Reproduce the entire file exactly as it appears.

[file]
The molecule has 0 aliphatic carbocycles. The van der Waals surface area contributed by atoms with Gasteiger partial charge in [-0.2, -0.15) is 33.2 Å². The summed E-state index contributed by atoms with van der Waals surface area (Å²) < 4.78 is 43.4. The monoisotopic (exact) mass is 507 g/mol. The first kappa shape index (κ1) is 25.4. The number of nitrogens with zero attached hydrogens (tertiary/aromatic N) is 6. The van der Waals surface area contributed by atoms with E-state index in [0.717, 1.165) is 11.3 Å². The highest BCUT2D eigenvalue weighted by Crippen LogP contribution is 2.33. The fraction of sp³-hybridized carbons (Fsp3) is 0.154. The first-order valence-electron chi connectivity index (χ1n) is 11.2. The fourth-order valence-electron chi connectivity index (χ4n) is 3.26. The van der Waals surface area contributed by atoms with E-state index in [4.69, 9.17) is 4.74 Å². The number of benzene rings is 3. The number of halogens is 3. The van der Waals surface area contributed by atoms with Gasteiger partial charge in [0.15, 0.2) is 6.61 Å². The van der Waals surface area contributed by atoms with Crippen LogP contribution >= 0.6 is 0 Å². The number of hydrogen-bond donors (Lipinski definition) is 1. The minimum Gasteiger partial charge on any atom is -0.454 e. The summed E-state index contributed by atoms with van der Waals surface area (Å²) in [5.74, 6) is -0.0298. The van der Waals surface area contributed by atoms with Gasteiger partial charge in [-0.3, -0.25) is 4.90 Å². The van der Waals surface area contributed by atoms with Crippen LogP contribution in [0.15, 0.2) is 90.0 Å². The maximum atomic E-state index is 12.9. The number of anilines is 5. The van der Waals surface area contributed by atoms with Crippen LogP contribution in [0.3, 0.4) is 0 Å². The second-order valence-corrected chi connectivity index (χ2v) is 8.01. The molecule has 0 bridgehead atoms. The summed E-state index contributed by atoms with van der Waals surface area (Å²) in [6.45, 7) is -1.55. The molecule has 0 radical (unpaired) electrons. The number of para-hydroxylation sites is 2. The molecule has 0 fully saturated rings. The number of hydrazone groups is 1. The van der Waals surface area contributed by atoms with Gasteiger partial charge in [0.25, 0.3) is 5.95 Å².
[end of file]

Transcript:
The molecule has 0 aliphatic carbocycles. The van der Waals surface area contributed by atoms with Gasteiger partial charge in [-0.2, -0.15) is 33.2 Å². The summed E-state index contributed by atoms with van der Waals surface area (Å²) < 4.78 is 43.4. The monoisotopic (exact) mass is 507 g/mol. The first kappa shape index (κ1) is 25.4. The number of nitrogens with zero attached hydrogens (tertiary/aromatic N) is 6. The van der Waals surface area contributed by atoms with E-state index in [0.717, 1.165) is 11.3 Å². The highest BCUT2D eigenvalue weighted by Crippen LogP contribution is 2.33. The fraction of sp³-hybridized carbons (Fsp3) is 0.154. The first-order valence-electron chi connectivity index (χ1n) is 11.2. The fourth-order valence-electron chi connectivity index (χ4n) is 3.26. The van der Waals surface area contributed by atoms with E-state index in [4.69, 9.17) is 4.74 Å². The number of benzene rings is 3. The number of halogens is 3. The van der Waals surface area contributed by atoms with Gasteiger partial charge in [0.15, 0.2) is 6.61 Å². The van der Waals surface area contributed by atoms with Crippen LogP contribution >= 0.6 is 0 Å². The number of hydrogen-bond donors (Lipinski definition) is 1. The minimum Gasteiger partial charge on any atom is -0.454 e. The summed E-state index contributed by atoms with van der Waals surface area (Å²) in [5.74, 6) is -0.0298. The van der Waals surface area contributed by atoms with Gasteiger partial charge in [-0.3, -0.25) is 4.90 Å². The van der Waals surface area contributed by atoms with Crippen LogP contribution in [0.15, 0.2) is 90.0 Å². The maximum atomic E-state index is 12.9. The number of anilines is 5. The van der Waals surface area contributed by atoms with Crippen LogP contribution in [0.3, 0.4) is 0 Å². The second-order valence-corrected chi connectivity index (χ2v) is 8.01. The molecule has 0 bridgehead atoms. The summed E-state index contributed by atoms with van der Waals surface area (Å²) in [6.45, 7) is -1.55. The molecule has 0 radical (unpaired) electrons. The number of para-hydroxylation sites is 2. The molecule has 0 fully saturated rings. The number of hydrazone groups is 1. The van der Waals surface area contributed by atoms with Gasteiger partial charge in [0.25, 0.3) is 5.95 Å².